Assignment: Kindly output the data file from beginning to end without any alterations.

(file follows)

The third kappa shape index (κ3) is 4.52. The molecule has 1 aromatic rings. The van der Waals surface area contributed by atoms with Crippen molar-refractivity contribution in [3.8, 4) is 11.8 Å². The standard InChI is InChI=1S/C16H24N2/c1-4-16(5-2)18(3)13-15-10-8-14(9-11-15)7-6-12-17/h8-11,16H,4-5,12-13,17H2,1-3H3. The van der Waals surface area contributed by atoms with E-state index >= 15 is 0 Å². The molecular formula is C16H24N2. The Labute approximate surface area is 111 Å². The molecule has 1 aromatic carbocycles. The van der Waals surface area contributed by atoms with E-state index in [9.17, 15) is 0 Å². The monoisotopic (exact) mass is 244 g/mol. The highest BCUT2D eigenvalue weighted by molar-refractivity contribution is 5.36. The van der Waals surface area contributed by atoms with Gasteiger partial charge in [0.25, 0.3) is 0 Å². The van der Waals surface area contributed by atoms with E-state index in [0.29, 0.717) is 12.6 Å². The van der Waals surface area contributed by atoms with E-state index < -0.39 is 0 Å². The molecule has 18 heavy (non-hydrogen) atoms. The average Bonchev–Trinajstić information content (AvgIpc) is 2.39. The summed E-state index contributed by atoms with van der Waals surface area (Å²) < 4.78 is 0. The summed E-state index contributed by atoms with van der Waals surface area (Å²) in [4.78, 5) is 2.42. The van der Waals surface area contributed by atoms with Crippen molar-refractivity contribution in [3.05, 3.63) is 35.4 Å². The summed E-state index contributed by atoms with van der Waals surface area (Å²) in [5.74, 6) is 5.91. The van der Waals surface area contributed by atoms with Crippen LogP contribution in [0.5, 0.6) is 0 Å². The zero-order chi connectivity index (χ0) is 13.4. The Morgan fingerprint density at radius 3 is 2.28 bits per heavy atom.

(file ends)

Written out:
The third kappa shape index (κ3) is 4.52. The molecule has 1 aromatic rings. The van der Waals surface area contributed by atoms with Crippen molar-refractivity contribution in [3.8, 4) is 11.8 Å². The standard InChI is InChI=1S/C16H24N2/c1-4-16(5-2)18(3)13-15-10-8-14(9-11-15)7-6-12-17/h8-11,16H,4-5,12-13,17H2,1-3H3. The van der Waals surface area contributed by atoms with E-state index >= 15 is 0 Å². The molecular formula is C16H24N2. The Labute approximate surface area is 111 Å². The molecule has 1 aromatic carbocycles. The van der Waals surface area contributed by atoms with E-state index in [9.17, 15) is 0 Å². The monoisotopic (exact) mass is 244 g/mol. The highest BCUT2D eigenvalue weighted by molar-refractivity contribution is 5.36. The van der Waals surface area contributed by atoms with Gasteiger partial charge in [0.25, 0.3) is 0 Å². The van der Waals surface area contributed by atoms with E-state index in [0.29, 0.717) is 12.6 Å². The van der Waals surface area contributed by atoms with E-state index < -0.39 is 0 Å². The molecule has 18 heavy (non-hydrogen) atoms. The average Bonchev–Trinajstić information content (AvgIpc) is 2.39. The summed E-state index contributed by atoms with van der Waals surface area (Å²) < 4.78 is 0. The summed E-state index contributed by atoms with van der Waals surface area (Å²) in [4.78, 5) is 2.42. The van der Waals surface area contributed by atoms with Crippen molar-refractivity contribution in [3.05, 3.63) is 35.4 Å². The summed E-state index contributed by atoms with van der Waals surface area (Å²) in [5.74, 6) is 5.91. The van der Waals surface area contributed by atoms with Crippen LogP contribution in [0.5, 0.6) is 0 Å². The zero-order chi connectivity index (χ0) is 13.4. The Morgan fingerprint density at radius 3 is 2.28 bits per heavy atom.